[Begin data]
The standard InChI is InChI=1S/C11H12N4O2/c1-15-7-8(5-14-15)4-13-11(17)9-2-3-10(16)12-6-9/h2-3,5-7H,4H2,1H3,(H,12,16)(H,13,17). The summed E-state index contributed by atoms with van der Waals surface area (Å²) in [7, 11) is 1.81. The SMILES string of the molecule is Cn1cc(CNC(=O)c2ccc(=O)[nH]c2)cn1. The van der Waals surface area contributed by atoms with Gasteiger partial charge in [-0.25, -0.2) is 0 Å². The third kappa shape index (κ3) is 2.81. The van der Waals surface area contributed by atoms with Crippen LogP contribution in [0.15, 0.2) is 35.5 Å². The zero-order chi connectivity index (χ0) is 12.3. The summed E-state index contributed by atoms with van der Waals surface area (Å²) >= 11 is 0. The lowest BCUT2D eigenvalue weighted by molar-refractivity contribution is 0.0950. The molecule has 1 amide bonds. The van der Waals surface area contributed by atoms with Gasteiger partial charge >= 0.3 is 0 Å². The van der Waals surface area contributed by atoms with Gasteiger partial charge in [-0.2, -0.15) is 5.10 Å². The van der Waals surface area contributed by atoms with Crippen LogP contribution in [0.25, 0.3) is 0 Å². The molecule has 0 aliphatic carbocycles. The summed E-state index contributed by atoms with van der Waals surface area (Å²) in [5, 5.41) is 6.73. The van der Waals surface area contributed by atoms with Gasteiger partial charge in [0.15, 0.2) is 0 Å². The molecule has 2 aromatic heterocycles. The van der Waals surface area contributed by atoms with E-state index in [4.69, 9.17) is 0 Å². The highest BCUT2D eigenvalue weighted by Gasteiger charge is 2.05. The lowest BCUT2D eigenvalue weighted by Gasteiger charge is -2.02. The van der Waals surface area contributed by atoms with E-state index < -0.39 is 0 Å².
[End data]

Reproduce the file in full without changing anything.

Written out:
The standard InChI is InChI=1S/C11H12N4O2/c1-15-7-8(5-14-15)4-13-11(17)9-2-3-10(16)12-6-9/h2-3,5-7H,4H2,1H3,(H,12,16)(H,13,17). The summed E-state index contributed by atoms with van der Waals surface area (Å²) in [7, 11) is 1.81. The SMILES string of the molecule is Cn1cc(CNC(=O)c2ccc(=O)[nH]c2)cn1. The van der Waals surface area contributed by atoms with Gasteiger partial charge in [-0.25, -0.2) is 0 Å². The third kappa shape index (κ3) is 2.81. The van der Waals surface area contributed by atoms with Crippen LogP contribution in [0.15, 0.2) is 35.5 Å². The zero-order chi connectivity index (χ0) is 12.3. The summed E-state index contributed by atoms with van der Waals surface area (Å²) >= 11 is 0. The lowest BCUT2D eigenvalue weighted by molar-refractivity contribution is 0.0950. The molecule has 1 amide bonds. The van der Waals surface area contributed by atoms with Gasteiger partial charge >= 0.3 is 0 Å². The van der Waals surface area contributed by atoms with Gasteiger partial charge in [-0.2, -0.15) is 5.10 Å². The van der Waals surface area contributed by atoms with Crippen LogP contribution in [0.25, 0.3) is 0 Å². The molecule has 0 aliphatic carbocycles. The summed E-state index contributed by atoms with van der Waals surface area (Å²) in [5, 5.41) is 6.73. The van der Waals surface area contributed by atoms with Gasteiger partial charge in [0.15, 0.2) is 0 Å². The molecule has 2 aromatic heterocycles. The van der Waals surface area contributed by atoms with E-state index in [4.69, 9.17) is 0 Å². The highest BCUT2D eigenvalue weighted by Gasteiger charge is 2.05. The lowest BCUT2D eigenvalue weighted by Gasteiger charge is -2.02. The van der Waals surface area contributed by atoms with E-state index < -0.39 is 0 Å².